In March of this year Ben and Val Kostomo, my wife Michelle and I volunteered to accept exchange students into our homes. They had come to attend Tumbler Ridge Secondary School from April 2007 through to March 2008.
On April 27, with my two children trying their best not to explode with excitement, we waited at the Dawson Creek Airport for the kids arrive. Mayu and Hiroki arrived and with great anticipation, we all set out for Tumbler Ridge to start our new adventure.
We got the kids settled in, got them into school. Things were working out nicely; they were making friends, and started to actively take part in the community and events. The kids are not allowed to work while in Canada, so they have volunteered at the library, were clowns in the Grizfest Parade and are now going to participate in the upcoming Emperor's Challenge.
Toward the end of July we found out that the School District had told World Youth Services that the kids cannot stay and that they would have to move to another community because the policy for exchange students was not followed correctly, but if they wanted to pay $10,000 for tuition each, they could stay.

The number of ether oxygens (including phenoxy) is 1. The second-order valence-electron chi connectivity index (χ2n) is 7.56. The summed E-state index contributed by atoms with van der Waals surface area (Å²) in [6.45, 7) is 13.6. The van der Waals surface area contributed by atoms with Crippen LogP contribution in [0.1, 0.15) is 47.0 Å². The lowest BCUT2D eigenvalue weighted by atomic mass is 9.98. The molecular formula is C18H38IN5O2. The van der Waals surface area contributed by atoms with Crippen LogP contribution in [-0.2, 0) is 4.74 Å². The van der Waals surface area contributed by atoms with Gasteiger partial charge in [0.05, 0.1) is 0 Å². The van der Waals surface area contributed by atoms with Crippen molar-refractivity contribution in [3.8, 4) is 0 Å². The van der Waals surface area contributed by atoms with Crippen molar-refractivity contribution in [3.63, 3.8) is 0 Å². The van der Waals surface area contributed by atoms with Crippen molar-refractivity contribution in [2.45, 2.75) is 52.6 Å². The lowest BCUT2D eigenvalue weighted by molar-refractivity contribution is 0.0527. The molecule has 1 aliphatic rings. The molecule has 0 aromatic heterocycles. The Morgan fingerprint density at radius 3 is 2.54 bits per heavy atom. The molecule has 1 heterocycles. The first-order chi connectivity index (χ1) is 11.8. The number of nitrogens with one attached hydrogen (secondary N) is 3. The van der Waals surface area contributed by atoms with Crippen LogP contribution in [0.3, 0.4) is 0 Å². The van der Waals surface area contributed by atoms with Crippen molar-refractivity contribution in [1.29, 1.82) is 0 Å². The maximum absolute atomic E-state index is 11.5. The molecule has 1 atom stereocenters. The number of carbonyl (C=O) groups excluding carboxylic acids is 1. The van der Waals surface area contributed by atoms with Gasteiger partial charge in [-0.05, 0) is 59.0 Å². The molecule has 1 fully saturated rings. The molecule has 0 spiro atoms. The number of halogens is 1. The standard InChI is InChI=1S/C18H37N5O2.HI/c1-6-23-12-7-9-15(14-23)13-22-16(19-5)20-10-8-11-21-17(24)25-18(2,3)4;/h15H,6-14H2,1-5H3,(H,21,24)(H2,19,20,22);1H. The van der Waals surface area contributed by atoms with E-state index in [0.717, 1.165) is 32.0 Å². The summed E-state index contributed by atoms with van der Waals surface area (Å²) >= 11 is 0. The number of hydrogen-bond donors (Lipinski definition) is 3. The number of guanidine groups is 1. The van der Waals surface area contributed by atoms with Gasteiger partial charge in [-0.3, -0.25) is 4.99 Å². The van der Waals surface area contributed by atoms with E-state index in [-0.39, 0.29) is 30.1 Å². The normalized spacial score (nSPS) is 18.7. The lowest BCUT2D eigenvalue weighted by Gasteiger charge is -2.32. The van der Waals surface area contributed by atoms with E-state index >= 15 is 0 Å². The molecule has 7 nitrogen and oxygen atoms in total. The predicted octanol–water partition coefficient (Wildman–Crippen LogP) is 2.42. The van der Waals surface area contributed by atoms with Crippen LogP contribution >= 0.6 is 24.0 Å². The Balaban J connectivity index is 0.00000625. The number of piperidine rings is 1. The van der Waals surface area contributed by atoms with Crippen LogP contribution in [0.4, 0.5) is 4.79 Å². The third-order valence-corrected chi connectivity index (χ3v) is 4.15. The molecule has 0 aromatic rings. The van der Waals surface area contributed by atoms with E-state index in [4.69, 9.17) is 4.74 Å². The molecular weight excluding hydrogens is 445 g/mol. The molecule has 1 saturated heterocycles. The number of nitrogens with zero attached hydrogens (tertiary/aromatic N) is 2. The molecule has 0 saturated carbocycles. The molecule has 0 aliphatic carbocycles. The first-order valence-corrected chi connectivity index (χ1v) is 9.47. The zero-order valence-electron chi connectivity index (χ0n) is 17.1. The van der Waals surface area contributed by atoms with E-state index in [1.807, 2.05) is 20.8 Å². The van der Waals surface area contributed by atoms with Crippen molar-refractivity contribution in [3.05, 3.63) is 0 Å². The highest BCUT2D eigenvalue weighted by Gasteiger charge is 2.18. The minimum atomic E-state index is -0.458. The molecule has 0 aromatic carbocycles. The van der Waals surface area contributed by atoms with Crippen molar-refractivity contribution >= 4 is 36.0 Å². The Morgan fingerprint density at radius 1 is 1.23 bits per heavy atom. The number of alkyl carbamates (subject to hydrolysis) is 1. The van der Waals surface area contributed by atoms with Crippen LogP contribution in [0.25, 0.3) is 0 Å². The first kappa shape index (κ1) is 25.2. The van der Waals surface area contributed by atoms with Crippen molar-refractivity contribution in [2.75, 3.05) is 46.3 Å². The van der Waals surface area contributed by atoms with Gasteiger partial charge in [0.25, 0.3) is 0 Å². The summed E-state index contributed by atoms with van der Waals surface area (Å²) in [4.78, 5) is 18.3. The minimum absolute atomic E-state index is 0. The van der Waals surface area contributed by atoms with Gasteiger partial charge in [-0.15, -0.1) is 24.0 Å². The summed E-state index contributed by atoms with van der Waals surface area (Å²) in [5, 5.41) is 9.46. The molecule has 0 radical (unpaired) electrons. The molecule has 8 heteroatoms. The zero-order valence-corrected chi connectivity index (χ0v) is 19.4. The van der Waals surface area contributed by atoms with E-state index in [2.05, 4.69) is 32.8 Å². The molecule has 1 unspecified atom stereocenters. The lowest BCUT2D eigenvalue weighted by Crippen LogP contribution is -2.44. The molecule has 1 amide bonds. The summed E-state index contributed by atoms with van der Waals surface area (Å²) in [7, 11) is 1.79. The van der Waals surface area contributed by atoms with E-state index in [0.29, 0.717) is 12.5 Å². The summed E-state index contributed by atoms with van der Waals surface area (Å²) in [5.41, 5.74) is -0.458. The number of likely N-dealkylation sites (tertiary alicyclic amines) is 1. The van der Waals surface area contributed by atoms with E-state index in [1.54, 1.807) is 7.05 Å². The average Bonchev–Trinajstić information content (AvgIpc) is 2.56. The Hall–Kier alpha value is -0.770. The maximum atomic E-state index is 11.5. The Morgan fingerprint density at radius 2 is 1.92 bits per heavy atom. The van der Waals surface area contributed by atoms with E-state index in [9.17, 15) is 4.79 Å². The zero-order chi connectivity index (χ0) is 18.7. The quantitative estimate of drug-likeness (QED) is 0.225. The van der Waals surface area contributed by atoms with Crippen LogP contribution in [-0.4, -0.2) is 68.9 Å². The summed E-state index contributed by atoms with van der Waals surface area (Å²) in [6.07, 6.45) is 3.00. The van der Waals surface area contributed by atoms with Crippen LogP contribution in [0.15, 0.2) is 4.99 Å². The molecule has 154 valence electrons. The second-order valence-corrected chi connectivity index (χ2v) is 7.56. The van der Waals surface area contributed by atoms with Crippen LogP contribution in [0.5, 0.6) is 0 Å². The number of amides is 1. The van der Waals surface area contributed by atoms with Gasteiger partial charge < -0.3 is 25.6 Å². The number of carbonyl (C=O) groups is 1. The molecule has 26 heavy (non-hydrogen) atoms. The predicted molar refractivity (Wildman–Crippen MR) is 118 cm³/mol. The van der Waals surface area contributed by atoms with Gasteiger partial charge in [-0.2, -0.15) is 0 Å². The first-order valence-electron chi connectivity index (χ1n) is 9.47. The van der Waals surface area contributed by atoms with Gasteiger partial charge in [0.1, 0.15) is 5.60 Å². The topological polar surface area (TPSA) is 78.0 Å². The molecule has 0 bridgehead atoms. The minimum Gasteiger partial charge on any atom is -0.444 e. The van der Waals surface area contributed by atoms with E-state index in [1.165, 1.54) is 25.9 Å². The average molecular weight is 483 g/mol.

WYS Japan offered to pay a subsidy, but that was refused. I have been trying to resolve this issue with the school district, and have been making little headway. I keep getting told that we need to follow the policies set down for the school board and if the policies were not followed there is nothing we can do.
School District 59 has signed Letters of Acceptance in March for these two students to come to Tumbler Ridge. Right or wrong, as a community we have made a commitment to these kids and their families and we need to live up to our responsibilities. Let's not make these kids suffer for the mistakes of others. They have been here for just about four months now, and it will be very hard for them to start over again. Why should they have to?
They have become a part of our families and our community. Just think for a moment if this was your child, half way around the world in a foreign country and immersed in foreign customs, would you be happy with the way they are been treated?
After all, the school district's motto is kids come first.